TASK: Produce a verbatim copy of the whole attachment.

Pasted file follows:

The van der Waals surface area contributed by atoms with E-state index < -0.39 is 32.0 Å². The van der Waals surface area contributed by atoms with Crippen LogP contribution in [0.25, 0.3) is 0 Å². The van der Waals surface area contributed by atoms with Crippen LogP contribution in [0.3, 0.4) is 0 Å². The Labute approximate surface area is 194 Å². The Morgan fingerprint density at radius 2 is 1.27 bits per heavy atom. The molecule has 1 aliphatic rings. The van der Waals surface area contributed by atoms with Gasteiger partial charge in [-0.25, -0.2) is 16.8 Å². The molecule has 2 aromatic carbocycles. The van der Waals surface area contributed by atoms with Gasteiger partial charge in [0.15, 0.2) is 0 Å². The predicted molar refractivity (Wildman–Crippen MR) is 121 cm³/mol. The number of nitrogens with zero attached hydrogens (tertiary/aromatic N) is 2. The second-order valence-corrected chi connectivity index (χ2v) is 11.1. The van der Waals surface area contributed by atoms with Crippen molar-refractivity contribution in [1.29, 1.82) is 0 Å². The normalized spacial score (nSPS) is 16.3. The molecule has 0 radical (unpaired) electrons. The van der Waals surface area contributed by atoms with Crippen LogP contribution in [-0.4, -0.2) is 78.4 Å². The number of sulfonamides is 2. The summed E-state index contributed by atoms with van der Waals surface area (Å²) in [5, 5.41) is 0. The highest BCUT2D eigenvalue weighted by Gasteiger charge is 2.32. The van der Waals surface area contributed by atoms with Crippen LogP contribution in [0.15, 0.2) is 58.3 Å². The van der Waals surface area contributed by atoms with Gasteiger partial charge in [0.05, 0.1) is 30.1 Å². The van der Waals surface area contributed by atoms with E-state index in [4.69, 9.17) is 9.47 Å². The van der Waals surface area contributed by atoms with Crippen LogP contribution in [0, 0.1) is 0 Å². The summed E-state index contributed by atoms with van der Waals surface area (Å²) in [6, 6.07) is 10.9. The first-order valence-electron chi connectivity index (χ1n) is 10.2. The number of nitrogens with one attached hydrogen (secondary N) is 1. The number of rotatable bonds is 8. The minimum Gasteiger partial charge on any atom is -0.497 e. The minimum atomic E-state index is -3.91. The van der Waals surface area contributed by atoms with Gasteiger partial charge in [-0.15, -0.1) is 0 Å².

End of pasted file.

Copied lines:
The van der Waals surface area contributed by atoms with E-state index < -0.39 is 32.0 Å². The van der Waals surface area contributed by atoms with Crippen LogP contribution in [0.25, 0.3) is 0 Å². The van der Waals surface area contributed by atoms with Crippen LogP contribution in [0.3, 0.4) is 0 Å². The Labute approximate surface area is 194 Å². The Morgan fingerprint density at radius 2 is 1.27 bits per heavy atom. The molecule has 1 aliphatic rings. The van der Waals surface area contributed by atoms with Gasteiger partial charge in [-0.25, -0.2) is 16.8 Å². The molecule has 2 aromatic carbocycles. The van der Waals surface area contributed by atoms with Gasteiger partial charge in [0.15, 0.2) is 0 Å². The predicted molar refractivity (Wildman–Crippen MR) is 121 cm³/mol. The number of nitrogens with zero attached hydrogens (tertiary/aromatic N) is 2. The second-order valence-corrected chi connectivity index (χ2v) is 11.1. The van der Waals surface area contributed by atoms with Crippen molar-refractivity contribution in [1.29, 1.82) is 0 Å². The normalized spacial score (nSPS) is 16.3. The molecule has 0 radical (unpaired) electrons. The van der Waals surface area contributed by atoms with Crippen LogP contribution in [-0.4, -0.2) is 78.4 Å². The number of sulfonamides is 2. The summed E-state index contributed by atoms with van der Waals surface area (Å²) in [5, 5.41) is 0. The highest BCUT2D eigenvalue weighted by Gasteiger charge is 2.32. The van der Waals surface area contributed by atoms with Crippen LogP contribution in [0.15, 0.2) is 58.3 Å². The van der Waals surface area contributed by atoms with Gasteiger partial charge in [0.05, 0.1) is 30.1 Å². The van der Waals surface area contributed by atoms with E-state index in [4.69, 9.17) is 9.47 Å². The van der Waals surface area contributed by atoms with Crippen LogP contribution in [0, 0.1) is 0 Å². The summed E-state index contributed by atoms with van der Waals surface area (Å²) in [6, 6.07) is 10.9. The first-order valence-electron chi connectivity index (χ1n) is 10.2. The number of nitrogens with one attached hydrogen (secondary N) is 1. The number of rotatable bonds is 8. The minimum Gasteiger partial charge on any atom is -0.497 e. The minimum atomic E-state index is -3.91. The van der Waals surface area contributed by atoms with Gasteiger partial charge in [-0.15, -0.1) is 0 Å².